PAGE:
I love pulling out the activities that go with Chinese New Year because they are bright and colorful, and we always need a little cheer this time of year.  This year Chinese New Year begins on February 8th.  I'm using my time off today to do a little prep work and planning.

I designed this activity packet to help my students practice fluency, reading closely, and several grammar/language based skills that they seem to have trouble with.  The packet now includes passages for all 12 animals in the Chinese Zodiac.  Instead of having to re-write a passage every year I've now included all 12 animals and a calendar for animals through 2027.

I use the language skills activities in my interactive notebook.  I have students only glue down or tape the top part of each printed card.  Then they complete the answer on the inside.

When I have students use the homophone cards I add an extra challenge and have them write sentences about the Chinese New Year for the other two homophones.

I also have them create challenging sentences for combining for fellow classmates.  Many try to come up with the most difficult possible sentence, and I push my higher level students to use semi-colons as well.  It's always fun to end the week with a little writing prompt.  My students love to talk about the red envelopes that Chinese receive with money in them.  Red symbolizes luck, so I've included a quick writing prompt asking students what they would do with the money.  A second writing prompt digs a little deeper and asks students to wish a classmate luck for the coming year, and provide evidence that supports how a fellow student is similar to the current Chinese zodiac animal.  I'm looking forward to some great discussion on character traits!
Do you celebrate Chinese New Year in your classroom?  I would love to hear about the skills and activities you incorporate!


Equivalent Fractions with a Freebie {Mid-Week Math Motivation}

Hello friends!  One of my goals for 2016 is to get back into blogging more consistently.  I'm going to try and create a post mid-week (Wednesday or Thursday) that shares something I've found in math that has been helpful. My goal is to do this at least twice per month.  If I end up with 3 or even <gasp> FOUR times, awesome.. pat me on the back!  But twice is a good way for me to start.  The post  might be about a website, book, video, product, freebie or idea that I found useful, and I want to pass it on to you!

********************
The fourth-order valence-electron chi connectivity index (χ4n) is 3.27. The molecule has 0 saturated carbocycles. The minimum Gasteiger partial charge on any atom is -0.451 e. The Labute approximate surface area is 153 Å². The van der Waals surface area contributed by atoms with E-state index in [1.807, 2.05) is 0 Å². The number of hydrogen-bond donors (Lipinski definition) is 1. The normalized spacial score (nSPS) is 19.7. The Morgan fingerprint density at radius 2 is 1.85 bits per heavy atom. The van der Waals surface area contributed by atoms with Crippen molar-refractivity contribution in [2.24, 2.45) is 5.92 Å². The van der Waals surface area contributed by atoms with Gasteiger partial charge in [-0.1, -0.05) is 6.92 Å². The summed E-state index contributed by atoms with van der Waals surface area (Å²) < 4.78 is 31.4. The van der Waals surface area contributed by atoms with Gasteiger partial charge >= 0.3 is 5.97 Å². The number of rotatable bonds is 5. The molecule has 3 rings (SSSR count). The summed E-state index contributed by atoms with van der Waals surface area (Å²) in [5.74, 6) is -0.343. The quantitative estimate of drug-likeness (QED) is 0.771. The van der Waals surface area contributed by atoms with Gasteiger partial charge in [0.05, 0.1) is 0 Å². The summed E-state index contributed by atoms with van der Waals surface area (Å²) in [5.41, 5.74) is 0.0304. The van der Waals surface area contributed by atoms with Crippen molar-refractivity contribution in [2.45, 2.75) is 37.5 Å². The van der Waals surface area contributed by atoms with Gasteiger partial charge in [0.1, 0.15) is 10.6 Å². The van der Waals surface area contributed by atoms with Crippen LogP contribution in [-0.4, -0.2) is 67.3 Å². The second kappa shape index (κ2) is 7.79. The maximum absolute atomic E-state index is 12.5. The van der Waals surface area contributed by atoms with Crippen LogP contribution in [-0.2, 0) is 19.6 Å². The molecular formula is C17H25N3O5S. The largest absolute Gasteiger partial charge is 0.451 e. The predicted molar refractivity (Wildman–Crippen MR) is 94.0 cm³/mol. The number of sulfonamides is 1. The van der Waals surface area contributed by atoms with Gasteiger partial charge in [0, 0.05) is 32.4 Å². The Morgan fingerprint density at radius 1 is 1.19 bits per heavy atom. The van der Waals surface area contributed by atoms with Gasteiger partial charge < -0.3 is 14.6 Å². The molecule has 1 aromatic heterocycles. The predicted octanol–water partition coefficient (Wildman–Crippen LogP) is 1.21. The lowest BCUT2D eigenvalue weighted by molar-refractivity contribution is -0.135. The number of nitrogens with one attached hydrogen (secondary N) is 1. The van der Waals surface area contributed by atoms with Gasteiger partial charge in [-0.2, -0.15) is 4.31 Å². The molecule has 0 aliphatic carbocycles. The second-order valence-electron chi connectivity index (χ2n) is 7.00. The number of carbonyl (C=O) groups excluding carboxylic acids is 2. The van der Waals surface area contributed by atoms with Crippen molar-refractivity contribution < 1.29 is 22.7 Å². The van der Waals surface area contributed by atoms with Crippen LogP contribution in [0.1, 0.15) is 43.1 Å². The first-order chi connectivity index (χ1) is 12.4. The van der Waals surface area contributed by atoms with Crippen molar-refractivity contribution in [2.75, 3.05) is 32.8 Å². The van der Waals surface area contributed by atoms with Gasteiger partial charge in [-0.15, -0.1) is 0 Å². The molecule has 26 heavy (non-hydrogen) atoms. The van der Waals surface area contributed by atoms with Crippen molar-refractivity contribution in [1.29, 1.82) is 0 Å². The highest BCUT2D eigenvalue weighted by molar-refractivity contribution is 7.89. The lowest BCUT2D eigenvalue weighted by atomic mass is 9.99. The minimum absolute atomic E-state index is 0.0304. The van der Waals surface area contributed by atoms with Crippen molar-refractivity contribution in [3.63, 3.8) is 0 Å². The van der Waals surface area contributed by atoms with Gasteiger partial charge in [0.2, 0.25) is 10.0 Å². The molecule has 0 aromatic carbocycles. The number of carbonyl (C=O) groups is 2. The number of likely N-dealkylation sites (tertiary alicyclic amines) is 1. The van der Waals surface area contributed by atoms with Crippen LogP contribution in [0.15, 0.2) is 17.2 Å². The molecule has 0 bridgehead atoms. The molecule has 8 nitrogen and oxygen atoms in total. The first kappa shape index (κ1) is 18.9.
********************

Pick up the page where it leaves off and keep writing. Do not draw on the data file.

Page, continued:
This week I've been reviewing Equivalent Fractions with my Smarties.  I have a little more work to do to wrap up dividing fractions before moving into decimals, but my kids are struggling with creating equal fractions when we review.  I always like to start my fractions unit by creating equal fractions out of construction paper.  You can read a blog post I wrote about this {HERE}.  This year I was really pressed for time before break, and I skipped over having students create posters of equal fractions.  BOY DO I REGRET THIS!  My kids can not think of equal fractions at all!  So here I am back at equal fractions, picking up the pieces of where I should have started the unit.

We began again with making anchor charts of equivalent fractions-- what is equal to  one and one half, one whole, one half, one fourth, and one third.

I divided my students up into groups of 5-6 and had them complete a gallery walk around my classroom.  They had about a minute at each poster.  They had to keep writing as many equal fractions as they could think of, but they could not duplicate any fractions that had already been written.

I did let them take their interactive notebooks with them because our fraction bars are glued in there, and I have many visual learners.  I love listening to their group conversations as they pass work at each chart.  Many started to notice mistakes.... I mean hello?  2/3 is equal to 4/12? This  was AMAZING because that was where I was headed next!
After we did the gallery walk through each poster I sent them back through again with a two minute time limit.  They had to find any mistakes on the poster and complete an error analysis telling what was incorrect, and then correcting the fraction.

This is what I think the best part of the lesson it, most definitely!

I finished this activity by giving my students a sheet with equivalent fraction cards.  They had to match the equivalent fractions and glue them into their interactive notebooks.

If you don't use interactive notebooks have students do them on a large sheet of paper and show you the results.

I let my students work together in pairs to complete this activity.  Fractions are always less scary with a buddy!  This activity gave me a great way to do a quick formative assessment of equivalent fractions and keeping them in an interactive notebook is a great reference tool.  Hang up a large sheet in your classroom as an anchor chart if you need a quick reference. If you want to use this activity with your students, feel free to download it {HERE}

Have a great week!